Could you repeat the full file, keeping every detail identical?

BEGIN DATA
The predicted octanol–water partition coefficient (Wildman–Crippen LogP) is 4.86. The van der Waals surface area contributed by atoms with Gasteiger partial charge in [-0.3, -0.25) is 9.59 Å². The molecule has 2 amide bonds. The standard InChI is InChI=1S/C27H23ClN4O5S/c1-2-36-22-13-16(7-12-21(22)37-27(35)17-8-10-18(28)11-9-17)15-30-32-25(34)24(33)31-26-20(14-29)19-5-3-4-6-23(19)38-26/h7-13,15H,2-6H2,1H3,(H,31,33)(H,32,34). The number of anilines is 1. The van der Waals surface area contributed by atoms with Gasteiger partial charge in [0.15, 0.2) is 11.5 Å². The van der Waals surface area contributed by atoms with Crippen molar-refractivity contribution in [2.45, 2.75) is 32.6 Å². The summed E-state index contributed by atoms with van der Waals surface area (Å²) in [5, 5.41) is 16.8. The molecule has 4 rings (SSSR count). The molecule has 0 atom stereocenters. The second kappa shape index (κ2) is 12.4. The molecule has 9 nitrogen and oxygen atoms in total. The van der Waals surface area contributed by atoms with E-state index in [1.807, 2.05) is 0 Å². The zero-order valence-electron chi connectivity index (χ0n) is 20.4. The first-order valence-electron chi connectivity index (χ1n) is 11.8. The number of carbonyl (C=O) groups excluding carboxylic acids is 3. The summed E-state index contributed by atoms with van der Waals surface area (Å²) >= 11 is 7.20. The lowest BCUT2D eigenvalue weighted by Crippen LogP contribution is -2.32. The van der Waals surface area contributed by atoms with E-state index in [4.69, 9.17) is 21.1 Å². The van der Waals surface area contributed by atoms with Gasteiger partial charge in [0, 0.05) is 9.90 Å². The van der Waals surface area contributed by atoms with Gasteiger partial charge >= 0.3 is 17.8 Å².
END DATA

The predicted octanol–water partition coefficient (Wildman–Crippen LogP) is 4.86. The van der Waals surface area contributed by atoms with Gasteiger partial charge in [-0.3, -0.25) is 9.59 Å². The molecule has 2 amide bonds. The standard InChI is InChI=1S/C27H23ClN4O5S/c1-2-36-22-13-16(7-12-21(22)37-27(35)17-8-10-18(28)11-9-17)15-30-32-25(34)24(33)31-26-20(14-29)19-5-3-4-6-23(19)38-26/h7-13,15H,2-6H2,1H3,(H,31,33)(H,32,34). The number of anilines is 1. The van der Waals surface area contributed by atoms with Gasteiger partial charge in [0.15, 0.2) is 11.5 Å². The van der Waals surface area contributed by atoms with Crippen molar-refractivity contribution in [2.45, 2.75) is 32.6 Å². The summed E-state index contributed by atoms with van der Waals surface area (Å²) in [5, 5.41) is 16.8. The molecule has 4 rings (SSSR count). The molecule has 0 atom stereocenters. The second kappa shape index (κ2) is 12.4. The molecule has 9 nitrogen and oxygen atoms in total. The van der Waals surface area contributed by atoms with E-state index in [1.807, 2.05) is 0 Å². The zero-order valence-electron chi connectivity index (χ0n) is 20.4. The first-order valence-electron chi connectivity index (χ1n) is 11.8. The number of carbonyl (C=O) groups excluding carboxylic acids is 3. The summed E-state index contributed by atoms with van der Waals surface area (Å²) >= 11 is 7.20. The lowest BCUT2D eigenvalue weighted by Crippen LogP contribution is -2.32. The van der Waals surface area contributed by atoms with E-state index in [4.69, 9.17) is 21.1 Å². The van der Waals surface area contributed by atoms with Gasteiger partial charge in [0, 0.05) is 9.90 Å². The van der Waals surface area contributed by atoms with Gasteiger partial charge >= 0.3 is 17.8 Å².